Although there are no national or specific state standards for training or certifying a scent dog, Stockham described his training process and how he determines a dog's reliability. Stockham keeps detailed training records to compare and contrast the milestones a dog should reach. To determine a dog's reliability, he relies on frequent observation of teams and blind testing, which the FBI routinely conducts.
Based on differences between Stockham's practices and the way Bojangles was trained and assessed, defendants argue that a foundation was not laid as to Bojangles's reliability. They point out that Bojangles was not certified; Hamm, instead of an outside agency, determined Bojangles's readiness. Defendants also argue that there were significant flaws in his training; for example, Hamm lost his training logs dated before August 2008 in a computer crash and therefore Hamm's testimony about Bojangles's training and abilities was merely anecdotal.
We disagree. Hamm testified extensively and specifically about his and Bojangles's background. Hamm has trained bloodhounds for 21 years and participated in over 2,000 investigations. He begins training a dog when it is a puppy. The dog first watches a person run away and then follows. Then the person drops an object that has his or her scent on it. Eventually, the person goes out of the dog's sight, and the dog must transition from visually following the person to using its nose to find the person. The length, age, and complexity of the trail is slowly increased. Hamm also works blind, meaning he doesn't know where the person is or what the result should be. The training process takes about two years, although a dog continues to do maintenance training even after it is ready to work. He tries to do maintenance training at least once a week and more often if he is able.
Hamm trained Bojangles in this manner, on trails fresher than 48 hours, to discriminate between human scents and to identify only the scent he's given. Bojangles has also been trained in different environments and on different surfaces. He's been trained with the STU and on a variety of scent articles, including spent cartridge casings. Bojangles frequently participates in a weekly maintenance training session. Hamm has been doing casework with Bojangles for three or four years with no history of falsely identifying targets in either blind testing or casework. Bojangles has confirmed cases, which are cases in which the dog's conclusion is confirmed by other sources, for example, witness statements, confessions, and DNA.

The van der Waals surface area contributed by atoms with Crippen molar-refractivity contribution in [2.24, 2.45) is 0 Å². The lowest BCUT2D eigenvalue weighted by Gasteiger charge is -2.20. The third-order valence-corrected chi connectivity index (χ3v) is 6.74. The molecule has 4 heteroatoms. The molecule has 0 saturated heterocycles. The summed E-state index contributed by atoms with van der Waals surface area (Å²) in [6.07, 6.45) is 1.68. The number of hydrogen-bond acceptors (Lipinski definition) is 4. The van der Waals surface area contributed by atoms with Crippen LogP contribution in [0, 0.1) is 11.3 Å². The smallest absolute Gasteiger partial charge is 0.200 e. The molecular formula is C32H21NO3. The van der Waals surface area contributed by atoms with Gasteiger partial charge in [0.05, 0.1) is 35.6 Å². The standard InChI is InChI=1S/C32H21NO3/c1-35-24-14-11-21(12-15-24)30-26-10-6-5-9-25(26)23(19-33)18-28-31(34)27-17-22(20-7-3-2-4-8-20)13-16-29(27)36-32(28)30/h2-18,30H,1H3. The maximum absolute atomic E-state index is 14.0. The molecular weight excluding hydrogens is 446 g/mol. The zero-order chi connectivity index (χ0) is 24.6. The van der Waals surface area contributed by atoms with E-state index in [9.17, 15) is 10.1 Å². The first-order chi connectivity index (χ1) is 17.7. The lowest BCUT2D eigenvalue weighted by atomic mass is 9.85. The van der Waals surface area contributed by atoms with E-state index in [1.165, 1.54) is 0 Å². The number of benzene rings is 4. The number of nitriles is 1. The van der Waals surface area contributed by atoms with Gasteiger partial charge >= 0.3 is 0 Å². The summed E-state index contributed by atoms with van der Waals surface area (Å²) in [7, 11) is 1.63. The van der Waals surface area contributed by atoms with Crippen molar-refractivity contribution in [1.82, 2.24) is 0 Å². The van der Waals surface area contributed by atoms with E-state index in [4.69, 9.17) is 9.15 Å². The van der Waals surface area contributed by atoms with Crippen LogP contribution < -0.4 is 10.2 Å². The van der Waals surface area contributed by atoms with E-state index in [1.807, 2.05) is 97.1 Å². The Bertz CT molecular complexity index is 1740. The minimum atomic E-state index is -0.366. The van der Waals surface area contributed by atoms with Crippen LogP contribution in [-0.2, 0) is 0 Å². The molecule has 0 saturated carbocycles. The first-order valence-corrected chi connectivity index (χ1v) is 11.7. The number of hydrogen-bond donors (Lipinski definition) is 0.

Defendants also attack Bojangles's reliability because there was no evidence that his breed, bluetick coonhound, has particular scent abilities. Mitchell noted that "foundational requirements for qualification of tracking and trailing evidence often include the element that the dog be of a breed, stock or pedigree characterized by acute powers of scent and discrimination." (110 Cal.App.4th at p. 792.) The breed of a dog may have some relevance to the foundational requirements. But we cannot say, to the extent a dog's breed is related to its ability to discriminate scents, that there was an insufficient foundation established as to Bojangles's acute power of scent and discrimination. Hamm testified extensively about Bojangles's abilities. The absence of more specific evidence of the abilities of blue tick coonhounds did not render the scent-identification evidence inadmissible.
3. The uniqueness of human scent.
The prosecution established a foundation that human scent is unique. Dr. Kenneth Furton, a professor of Chemistry and Biochemistry, studies the uniqueness of human scent and works with dogs to determine their ability to distinguish between individuals. Sixty-three compounds have been identified as "human specific primary odor compounds." Dr. Furton testified it is generally accepted that there is a sufficient biochemical basis for differentiating people based on their odors. Dogs have been able to differentiate between even identical twins. All the data he has seen supports the conclusion that human scent is unique. Stockham agreed that dogs can distinguish between humans.
Citing Mitchell, defendants attack this testimony because Dr. Furton did not testify in terms of the "probability" of a match. Mitchell, however, did not hold that such testimony was a necessary element to establish the uniqueness of human scent. Unlike here, there was no evidence in Mitchell that every person has a scent so unique it provides an accurate basis for a scent-identification lineup. (Mitchell, supra, 110 Cal.App.4th at p. 791.) The Mitchell court simply wondered if the uniqueness of scent could be analogized to the uniqueness of DNA, which is expressed by the statistical probability of a random match. (Ibid.) Mitchell did not hold that the uniqueness of human scent must be expressed in such terms.